Financial Services

International Funds Legal Update | 19 January 2024

Published on 19th Jan 2024

Economic crime and transparency action, short-selling thresholds, prudential rules implementation,  SDRs, and more

People in a meeting, hands holding pens and going over a graph on a screen

In the run up to the new year, long-standing thresholds were amended, the Financial Conduct Authority (FCA) articulated what it expects from investment firms under its new prudential regime, and significant regulatory changes for green funds could be seen on the horizon both in the United Kingdom and European Union.

Remember ECCTA requires positive action

As a new year reminder, while there is no clear timetable yet, the applicable sections of the Economic Crime and Corporate Transparency Act (ECCTA) are expected to come into force in the UK during 2024. This is part of the government's anti-money laundering and counter-terrorist financing agenda.

ECCTA will require positive actions from all corporate entities, including English and Scottish limited partnerships, whether newly registered or existing. As a high-level overview, each limited partnership's applicable general partners (GP) must provide Companies House with:

  • Details relating to each of the fund's limited partners, including where these are people.
  • Details of the fund's general partner, including of the GP's registered officer, who must be an individual and a managing officer of the GP. The registered officer's identity must be verified in accordance with ECCTA. Details are also required of any GP's managing officers that are legal entities, with information about individuals who are managing officers of each legal entity.
  • Contact information for the partnership, including a monitored email address.
  • Annual updates of submitted information or a confirmatory statement to Companies House that the information provided is still correct.
  • Notification within 14 days of dissolution.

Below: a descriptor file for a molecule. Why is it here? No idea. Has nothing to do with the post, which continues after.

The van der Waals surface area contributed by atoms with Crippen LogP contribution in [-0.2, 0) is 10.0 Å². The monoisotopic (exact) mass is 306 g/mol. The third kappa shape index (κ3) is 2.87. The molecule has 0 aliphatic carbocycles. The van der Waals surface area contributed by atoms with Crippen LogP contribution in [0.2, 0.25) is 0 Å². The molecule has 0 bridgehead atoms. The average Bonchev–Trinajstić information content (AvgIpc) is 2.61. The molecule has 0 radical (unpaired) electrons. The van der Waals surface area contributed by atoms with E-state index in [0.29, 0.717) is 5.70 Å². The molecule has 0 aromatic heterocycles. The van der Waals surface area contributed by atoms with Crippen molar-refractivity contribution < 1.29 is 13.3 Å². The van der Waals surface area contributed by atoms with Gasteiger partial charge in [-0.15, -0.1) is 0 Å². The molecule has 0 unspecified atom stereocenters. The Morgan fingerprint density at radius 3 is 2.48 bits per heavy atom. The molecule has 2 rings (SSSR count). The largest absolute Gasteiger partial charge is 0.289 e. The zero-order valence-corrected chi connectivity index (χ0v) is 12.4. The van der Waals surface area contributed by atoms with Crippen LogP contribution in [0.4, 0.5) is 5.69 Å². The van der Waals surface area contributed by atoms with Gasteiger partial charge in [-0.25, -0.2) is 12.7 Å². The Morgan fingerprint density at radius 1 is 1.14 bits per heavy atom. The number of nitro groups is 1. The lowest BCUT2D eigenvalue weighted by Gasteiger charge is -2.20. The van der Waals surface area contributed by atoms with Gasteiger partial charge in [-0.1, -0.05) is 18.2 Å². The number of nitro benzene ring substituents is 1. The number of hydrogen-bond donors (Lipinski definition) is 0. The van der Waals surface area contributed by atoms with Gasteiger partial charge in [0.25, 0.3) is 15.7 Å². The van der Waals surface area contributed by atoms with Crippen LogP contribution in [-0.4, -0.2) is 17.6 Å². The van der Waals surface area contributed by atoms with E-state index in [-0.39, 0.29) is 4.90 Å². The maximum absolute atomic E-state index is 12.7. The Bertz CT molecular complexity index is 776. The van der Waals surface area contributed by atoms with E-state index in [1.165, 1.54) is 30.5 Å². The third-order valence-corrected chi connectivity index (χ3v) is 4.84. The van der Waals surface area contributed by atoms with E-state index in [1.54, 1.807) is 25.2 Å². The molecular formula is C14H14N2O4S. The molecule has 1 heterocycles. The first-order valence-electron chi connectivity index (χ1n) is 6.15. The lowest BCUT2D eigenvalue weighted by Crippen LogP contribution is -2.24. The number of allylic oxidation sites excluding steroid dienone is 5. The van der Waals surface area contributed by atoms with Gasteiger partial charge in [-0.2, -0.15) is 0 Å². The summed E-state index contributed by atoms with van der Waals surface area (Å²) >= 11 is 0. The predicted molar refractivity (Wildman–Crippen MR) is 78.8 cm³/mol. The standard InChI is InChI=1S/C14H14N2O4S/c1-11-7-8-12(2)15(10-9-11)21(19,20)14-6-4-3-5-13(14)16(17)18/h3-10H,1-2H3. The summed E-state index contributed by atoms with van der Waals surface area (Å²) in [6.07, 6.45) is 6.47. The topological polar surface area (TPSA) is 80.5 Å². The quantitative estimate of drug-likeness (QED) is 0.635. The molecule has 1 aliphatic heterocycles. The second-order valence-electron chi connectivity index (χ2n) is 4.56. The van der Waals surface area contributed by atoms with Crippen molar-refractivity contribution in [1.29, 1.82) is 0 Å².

This may require collecting additional information; for example, from current limited partners or appropriately appointing an individual as a registered officer, where there is none.

Failure to provide these details may mean that Companies House treats the partnership as dissolved – and starts the process for it to be dissolved and deregistered. Consequently, the requirements are crucial to remember.

HMRC will have the power to require the GP to prepare accounts of the partnership and disclose them to HMRC together with an auditor's report.

In addition, non-compliance with ECCTA can constitute a criminal offence and thereby subject the GP and its managing officer to fines or, in respect of making false statements or a failure to disclose accounts to HMRC, a term of imprisonment of up to two years.

No action is currently required; however, early preparation for these changes in light of the potentially serious consequences of non-compliance.

New statements for HNWI and self-certified sophisticated investors

The Financial Services and Markets Act 2000 (Financial Promotion) (Amendment) (No 2) Order 2023 (SI 2023/1411) comes into force on 31 January 2023. This requires firms to use new statements for potential investors, where applicable.

The order amends the exemptions from the restriction on communicating financial promotions to high net worth individuals (HNWI) and self-certified sophisticated investors set out in the Financial Services and Markets Act 2000 (Financial Promotion) Order 2005. It makes the same changes to the equivalent exemptions in the Financial Services and Markets Act 2000 (Promotion of Collective Investment Schemes) (Exemptions) Order 2001.

The financial thresholds under the HNWI exemption have been increased, requiring an income of at least £170,000 in the last financial year, or net assets of at least £430,000 throughout the last financial year.

The increases are significant as the thresholds were last updated in 2005, incorporating almost two decades of inflation in one go.

The 2023 order also:

  • Amends the eligibility criteria for the self-certified sophisticated investor exemption.
  • Requires businesses to provide contact information in any communications made using the article 48 and 50A exemptions.
  • Updates the content and format of the HNWI and self-certified sophisticated investor statements as set out in schedules 1 to 4.

HM Treasury increases the initial short-selling threshold

The FCA has updated its webpage as HM Treasury has raised the initial notification threshold for the reporting of net short positions from 0.1% to 0.2% of total issued share capital. The requirement to report increments of 0.1% of issued share capital above this threshold remains the same.

Firms should now make the necessary changes to their systems and internal processes to allow them to submit notifications at the higher threshold via the FCA's Electronic Submission System, as the thresholds apply from the 5 February 2024.

The legislative basis for this is the Short Selling (Notification Threshold) Regulations 2023.